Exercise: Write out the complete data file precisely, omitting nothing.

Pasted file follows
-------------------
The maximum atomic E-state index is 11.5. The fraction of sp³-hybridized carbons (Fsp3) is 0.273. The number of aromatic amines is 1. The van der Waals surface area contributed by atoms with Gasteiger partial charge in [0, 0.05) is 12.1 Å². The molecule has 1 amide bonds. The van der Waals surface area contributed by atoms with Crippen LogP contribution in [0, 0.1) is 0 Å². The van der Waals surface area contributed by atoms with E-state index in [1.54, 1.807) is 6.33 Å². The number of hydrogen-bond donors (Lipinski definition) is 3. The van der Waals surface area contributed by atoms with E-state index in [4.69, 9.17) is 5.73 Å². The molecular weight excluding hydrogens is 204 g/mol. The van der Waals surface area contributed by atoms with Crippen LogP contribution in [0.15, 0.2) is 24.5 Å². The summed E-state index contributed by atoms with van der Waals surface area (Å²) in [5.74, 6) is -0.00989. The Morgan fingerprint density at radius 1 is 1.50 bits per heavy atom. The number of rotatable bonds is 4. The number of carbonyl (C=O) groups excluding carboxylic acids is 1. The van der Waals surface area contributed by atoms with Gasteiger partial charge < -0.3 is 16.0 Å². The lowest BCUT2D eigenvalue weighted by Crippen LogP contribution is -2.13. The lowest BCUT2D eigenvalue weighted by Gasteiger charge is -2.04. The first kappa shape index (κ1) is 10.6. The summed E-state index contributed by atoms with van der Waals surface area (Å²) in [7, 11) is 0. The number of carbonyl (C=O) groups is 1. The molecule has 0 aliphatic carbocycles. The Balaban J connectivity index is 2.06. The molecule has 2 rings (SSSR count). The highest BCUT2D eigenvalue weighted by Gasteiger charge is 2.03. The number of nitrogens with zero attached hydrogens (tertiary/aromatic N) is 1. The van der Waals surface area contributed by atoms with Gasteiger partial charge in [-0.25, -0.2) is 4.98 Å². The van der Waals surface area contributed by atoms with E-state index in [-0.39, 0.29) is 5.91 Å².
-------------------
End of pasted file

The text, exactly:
The maximum atomic E-state index is 11.5. The fraction of sp³-hybridized carbons (Fsp3) is 0.273. The number of aromatic amines is 1. The van der Waals surface area contributed by atoms with Gasteiger partial charge in [0, 0.05) is 12.1 Å². The molecule has 1 amide bonds. The van der Waals surface area contributed by atoms with Crippen LogP contribution in [0, 0.1) is 0 Å². The van der Waals surface area contributed by atoms with E-state index in [1.54, 1.807) is 6.33 Å². The number of hydrogen-bond donors (Lipinski definition) is 3. The van der Waals surface area contributed by atoms with E-state index in [4.69, 9.17) is 5.73 Å². The molecular weight excluding hydrogens is 204 g/mol. The van der Waals surface area contributed by atoms with Crippen LogP contribution in [0.15, 0.2) is 24.5 Å². The summed E-state index contributed by atoms with van der Waals surface area (Å²) in [5.74, 6) is -0.00989. The Morgan fingerprint density at radius 1 is 1.50 bits per heavy atom. The number of rotatable bonds is 4. The number of carbonyl (C=O) groups excluding carboxylic acids is 1. The van der Waals surface area contributed by atoms with Gasteiger partial charge < -0.3 is 16.0 Å². The lowest BCUT2D eigenvalue weighted by Crippen LogP contribution is -2.13. The lowest BCUT2D eigenvalue weighted by Gasteiger charge is -2.04. The first kappa shape index (κ1) is 10.6. The summed E-state index contributed by atoms with van der Waals surface area (Å²) in [7, 11) is 0. The number of carbonyl (C=O) groups is 1. The molecule has 0 aliphatic carbocycles. The Balaban J connectivity index is 2.06. The molecule has 2 rings (SSSR count). The highest BCUT2D eigenvalue weighted by Gasteiger charge is 2.03. The number of nitrogens with zero attached hydrogens (tertiary/aromatic N) is 1. The van der Waals surface area contributed by atoms with Gasteiger partial charge in [-0.25, -0.2) is 4.98 Å². The van der Waals surface area contributed by atoms with E-state index in [-0.39, 0.29) is 5.91 Å².